Charif Shanahan – Poetry Society of America
Late Night Conversation, hosted by Kristin Maffei
Tonight, Kristin talks to Charif Shanahan, the Programs Director for the Poetry Society of America (PSA). Founded in 1910, the Poetry Society of America is the oldest poetry organization in the United States. With a mission both to support poets and to deepen cultural appreciation for poetry, PSA has been influential in making poetry visible and bringing poets to new audiences. New Yorkers will recognize Poetry In Motion, a hugely successful program launched by PSA that has placed more than 200 poems in the transit systems of over 20 major American cities. Past members have included Robert Frost, Edna St. Vincent Millay, and Wallace Stevens, while the current membership includes poets like Stanley Kunitz, John Ashbery, Molly Peacock, and Billy Collins.
In this podcast, Charif talks with Kristin about the Poetry Society, his experience as a poet, how he used to dislike poetry, and the necessity of a culture that celebrates poetry.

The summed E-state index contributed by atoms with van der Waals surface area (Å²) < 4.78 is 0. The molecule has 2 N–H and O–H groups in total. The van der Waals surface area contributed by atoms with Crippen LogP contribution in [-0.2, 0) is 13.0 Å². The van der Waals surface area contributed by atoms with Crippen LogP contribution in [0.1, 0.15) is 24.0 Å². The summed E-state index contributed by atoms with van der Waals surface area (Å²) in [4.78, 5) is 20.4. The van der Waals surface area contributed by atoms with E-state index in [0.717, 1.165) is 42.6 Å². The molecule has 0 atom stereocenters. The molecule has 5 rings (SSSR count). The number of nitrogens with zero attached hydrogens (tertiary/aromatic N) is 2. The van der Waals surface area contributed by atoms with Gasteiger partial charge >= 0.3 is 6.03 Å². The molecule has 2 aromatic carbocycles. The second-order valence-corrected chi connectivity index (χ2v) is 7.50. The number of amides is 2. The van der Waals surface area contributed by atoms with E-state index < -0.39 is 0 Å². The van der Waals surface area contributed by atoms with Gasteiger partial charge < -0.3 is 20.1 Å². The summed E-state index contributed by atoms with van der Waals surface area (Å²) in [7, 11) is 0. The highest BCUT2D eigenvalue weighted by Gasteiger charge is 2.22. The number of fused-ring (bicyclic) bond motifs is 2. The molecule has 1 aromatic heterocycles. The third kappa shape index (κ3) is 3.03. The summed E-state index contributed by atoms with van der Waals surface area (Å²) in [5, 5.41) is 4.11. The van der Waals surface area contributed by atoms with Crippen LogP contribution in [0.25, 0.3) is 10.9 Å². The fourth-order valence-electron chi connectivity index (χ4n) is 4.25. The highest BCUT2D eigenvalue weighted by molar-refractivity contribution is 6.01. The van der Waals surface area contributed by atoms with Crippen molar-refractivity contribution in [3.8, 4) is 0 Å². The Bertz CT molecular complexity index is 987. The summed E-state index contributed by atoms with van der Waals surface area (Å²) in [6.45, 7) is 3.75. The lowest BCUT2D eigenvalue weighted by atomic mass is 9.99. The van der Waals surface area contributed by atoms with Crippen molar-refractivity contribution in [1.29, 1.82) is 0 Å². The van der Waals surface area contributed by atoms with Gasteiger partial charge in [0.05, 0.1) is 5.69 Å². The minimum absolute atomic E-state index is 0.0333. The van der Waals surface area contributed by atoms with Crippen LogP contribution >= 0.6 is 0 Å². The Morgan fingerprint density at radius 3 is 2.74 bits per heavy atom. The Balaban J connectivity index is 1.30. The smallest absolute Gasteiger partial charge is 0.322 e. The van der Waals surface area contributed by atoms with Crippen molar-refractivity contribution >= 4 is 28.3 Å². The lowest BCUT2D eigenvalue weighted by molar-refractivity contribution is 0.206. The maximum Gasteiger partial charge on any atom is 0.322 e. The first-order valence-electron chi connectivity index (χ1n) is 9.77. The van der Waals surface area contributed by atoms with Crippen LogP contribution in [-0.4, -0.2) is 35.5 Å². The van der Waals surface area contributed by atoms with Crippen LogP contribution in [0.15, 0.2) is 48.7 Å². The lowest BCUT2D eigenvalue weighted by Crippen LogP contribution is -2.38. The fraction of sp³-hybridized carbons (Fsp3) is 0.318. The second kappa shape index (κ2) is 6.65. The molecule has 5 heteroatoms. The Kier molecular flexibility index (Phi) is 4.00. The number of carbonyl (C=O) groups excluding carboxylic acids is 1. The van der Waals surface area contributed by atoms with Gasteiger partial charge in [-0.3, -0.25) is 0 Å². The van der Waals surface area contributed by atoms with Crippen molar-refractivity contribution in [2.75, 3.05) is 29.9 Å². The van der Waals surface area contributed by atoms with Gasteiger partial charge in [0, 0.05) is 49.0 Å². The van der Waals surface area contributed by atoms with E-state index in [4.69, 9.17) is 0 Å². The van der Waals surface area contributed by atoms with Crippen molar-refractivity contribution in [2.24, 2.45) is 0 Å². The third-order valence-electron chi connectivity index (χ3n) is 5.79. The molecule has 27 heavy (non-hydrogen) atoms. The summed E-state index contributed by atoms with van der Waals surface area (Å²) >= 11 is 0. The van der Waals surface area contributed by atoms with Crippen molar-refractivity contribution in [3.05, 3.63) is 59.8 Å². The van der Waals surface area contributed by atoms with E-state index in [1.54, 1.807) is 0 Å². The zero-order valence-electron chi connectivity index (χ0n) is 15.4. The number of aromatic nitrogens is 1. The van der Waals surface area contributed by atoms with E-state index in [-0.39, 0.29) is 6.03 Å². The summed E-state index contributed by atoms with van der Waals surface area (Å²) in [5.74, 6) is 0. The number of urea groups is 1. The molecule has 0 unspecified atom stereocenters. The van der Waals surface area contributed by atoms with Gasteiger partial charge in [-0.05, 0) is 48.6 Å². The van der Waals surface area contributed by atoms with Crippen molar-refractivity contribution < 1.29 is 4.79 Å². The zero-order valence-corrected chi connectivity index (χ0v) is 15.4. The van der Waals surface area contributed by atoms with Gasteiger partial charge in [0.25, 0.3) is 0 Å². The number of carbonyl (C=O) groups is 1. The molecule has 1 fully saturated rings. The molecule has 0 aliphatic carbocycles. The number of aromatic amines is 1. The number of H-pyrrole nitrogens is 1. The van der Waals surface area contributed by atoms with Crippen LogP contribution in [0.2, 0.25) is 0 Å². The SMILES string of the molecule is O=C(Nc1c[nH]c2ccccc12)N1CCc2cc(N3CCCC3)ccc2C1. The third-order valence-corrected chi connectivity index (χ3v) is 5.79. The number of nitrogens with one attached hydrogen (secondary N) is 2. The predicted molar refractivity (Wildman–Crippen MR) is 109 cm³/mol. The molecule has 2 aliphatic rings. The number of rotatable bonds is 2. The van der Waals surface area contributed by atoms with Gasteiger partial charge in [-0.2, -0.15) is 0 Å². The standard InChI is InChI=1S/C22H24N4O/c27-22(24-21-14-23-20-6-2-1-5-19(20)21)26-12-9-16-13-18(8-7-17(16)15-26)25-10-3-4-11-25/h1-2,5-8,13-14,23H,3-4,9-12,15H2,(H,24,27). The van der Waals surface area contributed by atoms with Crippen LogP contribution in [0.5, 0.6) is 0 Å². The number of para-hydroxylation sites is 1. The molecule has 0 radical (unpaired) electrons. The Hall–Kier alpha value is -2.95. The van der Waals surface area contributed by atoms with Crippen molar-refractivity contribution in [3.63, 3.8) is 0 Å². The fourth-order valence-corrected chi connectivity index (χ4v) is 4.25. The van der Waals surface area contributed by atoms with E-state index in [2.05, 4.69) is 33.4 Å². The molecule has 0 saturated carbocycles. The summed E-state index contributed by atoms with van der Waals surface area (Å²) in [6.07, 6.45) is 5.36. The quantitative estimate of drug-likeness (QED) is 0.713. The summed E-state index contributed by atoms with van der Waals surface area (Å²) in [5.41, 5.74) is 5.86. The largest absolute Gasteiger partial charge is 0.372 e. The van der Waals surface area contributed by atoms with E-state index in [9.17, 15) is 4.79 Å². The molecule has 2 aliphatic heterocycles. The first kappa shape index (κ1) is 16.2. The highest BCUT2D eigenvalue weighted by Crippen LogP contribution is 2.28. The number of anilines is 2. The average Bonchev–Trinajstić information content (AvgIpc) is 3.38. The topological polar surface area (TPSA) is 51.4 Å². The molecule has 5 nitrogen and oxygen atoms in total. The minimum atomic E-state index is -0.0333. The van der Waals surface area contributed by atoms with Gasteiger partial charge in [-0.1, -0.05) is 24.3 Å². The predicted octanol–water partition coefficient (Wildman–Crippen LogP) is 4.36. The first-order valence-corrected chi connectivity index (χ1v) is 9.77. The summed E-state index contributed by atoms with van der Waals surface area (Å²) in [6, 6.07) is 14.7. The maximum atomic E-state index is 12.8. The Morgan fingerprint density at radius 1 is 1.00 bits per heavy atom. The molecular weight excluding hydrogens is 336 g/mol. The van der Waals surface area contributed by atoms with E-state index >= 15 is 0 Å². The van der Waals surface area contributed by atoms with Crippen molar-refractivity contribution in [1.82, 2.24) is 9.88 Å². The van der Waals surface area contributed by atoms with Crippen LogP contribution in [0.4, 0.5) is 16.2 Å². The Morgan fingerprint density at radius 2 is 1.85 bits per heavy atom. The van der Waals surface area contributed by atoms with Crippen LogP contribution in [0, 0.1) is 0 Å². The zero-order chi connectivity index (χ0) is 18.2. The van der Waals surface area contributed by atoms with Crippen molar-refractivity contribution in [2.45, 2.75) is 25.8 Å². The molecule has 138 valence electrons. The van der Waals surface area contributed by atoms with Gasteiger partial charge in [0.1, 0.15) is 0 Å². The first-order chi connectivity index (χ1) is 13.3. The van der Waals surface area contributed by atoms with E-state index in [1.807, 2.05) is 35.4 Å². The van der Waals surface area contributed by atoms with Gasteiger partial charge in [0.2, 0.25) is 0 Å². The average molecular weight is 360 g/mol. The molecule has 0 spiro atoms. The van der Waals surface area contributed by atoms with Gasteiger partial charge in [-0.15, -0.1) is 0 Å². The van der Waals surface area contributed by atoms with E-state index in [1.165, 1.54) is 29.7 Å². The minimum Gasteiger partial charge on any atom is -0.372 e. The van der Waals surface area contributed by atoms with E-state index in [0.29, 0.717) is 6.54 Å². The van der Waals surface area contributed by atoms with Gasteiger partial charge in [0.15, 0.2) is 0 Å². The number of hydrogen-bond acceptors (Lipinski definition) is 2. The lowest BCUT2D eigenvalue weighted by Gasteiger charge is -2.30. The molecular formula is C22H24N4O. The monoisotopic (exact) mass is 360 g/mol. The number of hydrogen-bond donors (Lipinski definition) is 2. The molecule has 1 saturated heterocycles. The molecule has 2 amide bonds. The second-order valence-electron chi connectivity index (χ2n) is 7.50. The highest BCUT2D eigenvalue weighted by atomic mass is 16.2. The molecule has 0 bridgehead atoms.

I think it’s a miracle that I wasn’t turned off from poems in my early life. Poems were puzzles that had some kind of deeper meaning that they were hiding from me and I needed to go at it with a hammer in order to excavate this hidden meaning. I wasn’t taught – until I encountered a really important, influential high school English teacher who really changed my life – it wasn’t until I encountered him that I was taught to think of a poem as an experience, something that I could enter and be changed by, rather than a puzzle or something to figure out….
ABOUT OUR GUEST
Charif Shanahan is the Programs Director for the Poetry Society of America. A Cave Canem fellow, Charif studied poetry at Princeton University, Dartmouth College, and New York University, where he earned his MFA as a Starlight Foundation Fellow. A recipient of an Academy of American Poets Prize and a semi-finalist for the “Discovery”/Boston Review Poetry Prize, his poems and translations have appeared or are forthcoming in The New Republic, A Public Space, Circumference, The Manhattanville Review, and elsewhere. He is also the poetry editor for Psychology Tomorrow Magazine.